Once the overflowing emotions are poured out, the fog lifts a little. At that moment, I reconnected with a truth about myself. I lack skills in sales and business (hence why I try to learn a lot on that), but I am good at my art. So, instead of focusing all this energy on something that I fundamentally find unenjoyable and challenging, I should focus on making my art which I love doing and letting it speak for me.

The next day, Sunday, I changed my strategy. I no longer cared about sales and covering the costs of the event, I just wanted to focus on meeting people. This decision took the pressure off of me, and finally, I could show my art and get to know people. Sunday was still overwhelming sensory wise (that headache lasted a day or two after that weekend), but my attitude differed, so my anxiety feathered out allowing excitement and curiosity to come in instead.

Using the lesson in the future.

Going forward, I want to stop making art that answers business questions such as "will the public want it/afford it/like it?". When I do that, I find that I stifle my process. From now on, I make art that I, Linka Lipski, want to make to satisfy my soul. Only once the art has been made am I allowed to think about the business side of things such as increasing visibility, connecting with the public, finding clients and collectors, etc.

In essence, the event has highlighted my need to separate my art-making from selling my art. When the artist hat is on, I have complete freedom. When the art agent hat is on, time for finding solutions to support my artistic practice.

What I cherish from the event.

My absolute favourite from my experience of WXSP is not the lessons I have learned for myself but the people I have met. Here are a few of the interactions that I cherish:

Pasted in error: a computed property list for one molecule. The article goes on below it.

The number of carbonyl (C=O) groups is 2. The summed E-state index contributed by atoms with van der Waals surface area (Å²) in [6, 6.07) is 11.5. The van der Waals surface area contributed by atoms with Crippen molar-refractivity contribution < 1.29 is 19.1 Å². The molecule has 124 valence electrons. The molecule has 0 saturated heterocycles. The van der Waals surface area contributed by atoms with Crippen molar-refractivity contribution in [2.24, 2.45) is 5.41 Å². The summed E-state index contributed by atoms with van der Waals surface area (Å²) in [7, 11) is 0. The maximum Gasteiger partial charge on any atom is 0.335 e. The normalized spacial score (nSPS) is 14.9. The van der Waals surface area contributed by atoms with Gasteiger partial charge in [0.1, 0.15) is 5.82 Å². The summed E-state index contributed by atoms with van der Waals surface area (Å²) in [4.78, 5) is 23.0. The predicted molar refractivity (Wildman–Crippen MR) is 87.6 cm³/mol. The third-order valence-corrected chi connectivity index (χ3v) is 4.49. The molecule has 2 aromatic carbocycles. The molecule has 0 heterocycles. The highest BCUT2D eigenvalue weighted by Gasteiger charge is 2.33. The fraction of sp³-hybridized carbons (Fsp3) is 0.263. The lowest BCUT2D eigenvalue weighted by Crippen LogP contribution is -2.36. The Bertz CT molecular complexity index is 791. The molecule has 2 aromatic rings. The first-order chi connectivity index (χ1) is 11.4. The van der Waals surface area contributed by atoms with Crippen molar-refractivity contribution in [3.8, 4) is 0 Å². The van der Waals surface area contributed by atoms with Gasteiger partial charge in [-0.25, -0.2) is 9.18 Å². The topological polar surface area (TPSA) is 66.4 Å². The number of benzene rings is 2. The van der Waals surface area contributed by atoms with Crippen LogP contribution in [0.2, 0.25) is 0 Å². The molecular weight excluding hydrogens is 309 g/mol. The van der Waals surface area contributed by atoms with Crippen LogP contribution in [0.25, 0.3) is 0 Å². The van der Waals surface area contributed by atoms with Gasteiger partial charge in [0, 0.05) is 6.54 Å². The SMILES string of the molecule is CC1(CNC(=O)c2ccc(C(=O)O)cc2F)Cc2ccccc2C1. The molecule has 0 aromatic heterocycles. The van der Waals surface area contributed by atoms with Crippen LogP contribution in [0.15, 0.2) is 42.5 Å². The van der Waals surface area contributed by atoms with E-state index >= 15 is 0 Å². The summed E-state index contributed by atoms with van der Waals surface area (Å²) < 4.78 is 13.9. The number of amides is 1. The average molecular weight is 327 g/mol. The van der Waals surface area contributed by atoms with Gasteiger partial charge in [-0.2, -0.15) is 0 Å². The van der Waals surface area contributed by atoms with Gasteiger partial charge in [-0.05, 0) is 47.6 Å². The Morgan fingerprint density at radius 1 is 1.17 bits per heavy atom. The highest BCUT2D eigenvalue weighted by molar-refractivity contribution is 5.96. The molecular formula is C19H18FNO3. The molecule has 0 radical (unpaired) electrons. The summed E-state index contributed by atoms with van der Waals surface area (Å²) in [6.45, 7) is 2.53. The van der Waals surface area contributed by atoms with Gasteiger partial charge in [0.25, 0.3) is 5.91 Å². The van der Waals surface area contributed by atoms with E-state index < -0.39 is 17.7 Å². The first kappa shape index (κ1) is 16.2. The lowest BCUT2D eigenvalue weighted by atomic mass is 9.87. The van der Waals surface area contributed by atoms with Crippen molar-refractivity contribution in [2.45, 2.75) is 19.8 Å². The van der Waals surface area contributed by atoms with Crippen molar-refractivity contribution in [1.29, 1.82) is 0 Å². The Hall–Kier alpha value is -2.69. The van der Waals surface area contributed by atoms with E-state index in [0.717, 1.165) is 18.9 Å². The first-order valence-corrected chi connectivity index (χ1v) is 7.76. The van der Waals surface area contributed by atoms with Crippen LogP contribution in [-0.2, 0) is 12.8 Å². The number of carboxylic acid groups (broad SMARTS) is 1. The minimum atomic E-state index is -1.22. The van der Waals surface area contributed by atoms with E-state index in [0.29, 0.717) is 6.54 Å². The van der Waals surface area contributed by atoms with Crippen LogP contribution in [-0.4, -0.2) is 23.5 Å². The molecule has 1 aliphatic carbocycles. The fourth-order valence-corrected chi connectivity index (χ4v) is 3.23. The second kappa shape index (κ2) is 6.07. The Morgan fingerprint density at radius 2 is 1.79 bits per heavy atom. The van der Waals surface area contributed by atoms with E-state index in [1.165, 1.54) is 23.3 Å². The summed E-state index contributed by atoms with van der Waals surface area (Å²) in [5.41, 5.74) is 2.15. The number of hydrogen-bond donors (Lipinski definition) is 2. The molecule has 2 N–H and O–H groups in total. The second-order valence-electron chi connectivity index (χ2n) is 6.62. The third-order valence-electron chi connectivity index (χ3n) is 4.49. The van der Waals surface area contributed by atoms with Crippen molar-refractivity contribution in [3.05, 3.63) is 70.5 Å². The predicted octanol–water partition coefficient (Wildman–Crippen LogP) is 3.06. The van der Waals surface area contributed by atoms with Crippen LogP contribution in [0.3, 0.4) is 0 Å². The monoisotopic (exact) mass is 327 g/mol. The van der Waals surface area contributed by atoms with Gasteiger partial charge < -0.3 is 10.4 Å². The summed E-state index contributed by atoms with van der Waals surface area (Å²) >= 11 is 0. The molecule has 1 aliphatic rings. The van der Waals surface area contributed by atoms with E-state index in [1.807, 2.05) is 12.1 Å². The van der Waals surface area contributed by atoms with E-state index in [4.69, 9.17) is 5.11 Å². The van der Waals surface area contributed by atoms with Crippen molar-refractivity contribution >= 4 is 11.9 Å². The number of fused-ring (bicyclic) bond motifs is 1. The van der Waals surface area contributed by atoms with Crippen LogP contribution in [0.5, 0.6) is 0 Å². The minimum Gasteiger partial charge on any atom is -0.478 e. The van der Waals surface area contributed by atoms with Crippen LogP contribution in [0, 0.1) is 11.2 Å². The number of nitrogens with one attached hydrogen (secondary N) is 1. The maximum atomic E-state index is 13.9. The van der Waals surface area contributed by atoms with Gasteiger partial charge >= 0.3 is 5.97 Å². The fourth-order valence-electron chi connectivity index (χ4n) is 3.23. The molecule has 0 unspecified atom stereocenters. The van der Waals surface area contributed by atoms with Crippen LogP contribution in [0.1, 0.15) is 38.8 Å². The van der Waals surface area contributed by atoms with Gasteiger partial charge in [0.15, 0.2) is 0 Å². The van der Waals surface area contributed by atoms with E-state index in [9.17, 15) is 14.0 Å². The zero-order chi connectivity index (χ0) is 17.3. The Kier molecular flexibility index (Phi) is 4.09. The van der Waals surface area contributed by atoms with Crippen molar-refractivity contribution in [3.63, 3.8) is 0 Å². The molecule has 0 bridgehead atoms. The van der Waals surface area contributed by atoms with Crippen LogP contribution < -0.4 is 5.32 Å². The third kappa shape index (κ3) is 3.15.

Two young boys, one dressed up as an anime character, oohed and wow-ed at every piece of art on my stall. They told me about making art and learning code at their school and seemed genuinely happy to talk to me about it.

Amelia, a young girl, approached me timidly and apologetically to ask questions about my art process. She wanted to know what inspired me and how I found my style. She was so thankful for my answers, as if she didn't believe she deserved to be granted an answer. Amelia later came back with her father, Antonio, who was getting interviews for the event. His father has been very kind to me and has given me advice without batting an eyelid.

Marcellus, a Brazilian photographer, shared his life journey in and out of photography before and after a traumatic personal event, and I am so grateful to have heard him.

Charles, a local man, asked me for paper and a pen so he could draw for me. He did that on Saturday and then Sunday and, on the second day, also gave me a ginger beer. When I asked him why he was so kind, he replied that it was because I was kind to him.

I also met with three Instagram contacts, fellow artists and had my friends come by to support me, both in spirits and through purchasing my art. I have the best of friends.

Will I do it again?

Perhaps not. It is unlikely I will redo the event as a seller. I felt a divide between the street artists who showed little interest in the stallholders and the only ones promoted on the event's social media and the stallholders who were so kind and supportive towards everyone.

I feel like the event is becoming more focused on street art rather than the local community and, therefore, may not be the place for me - unless I dab into street art again (yes, I tried once, but it wasn't good - fun, but not good-!).

Maybe, I would do it again to give the kids their names written in calligraphy as I did on Sunday.

Only time will tell.

With love 🤍


21 views0 comments
bottom of page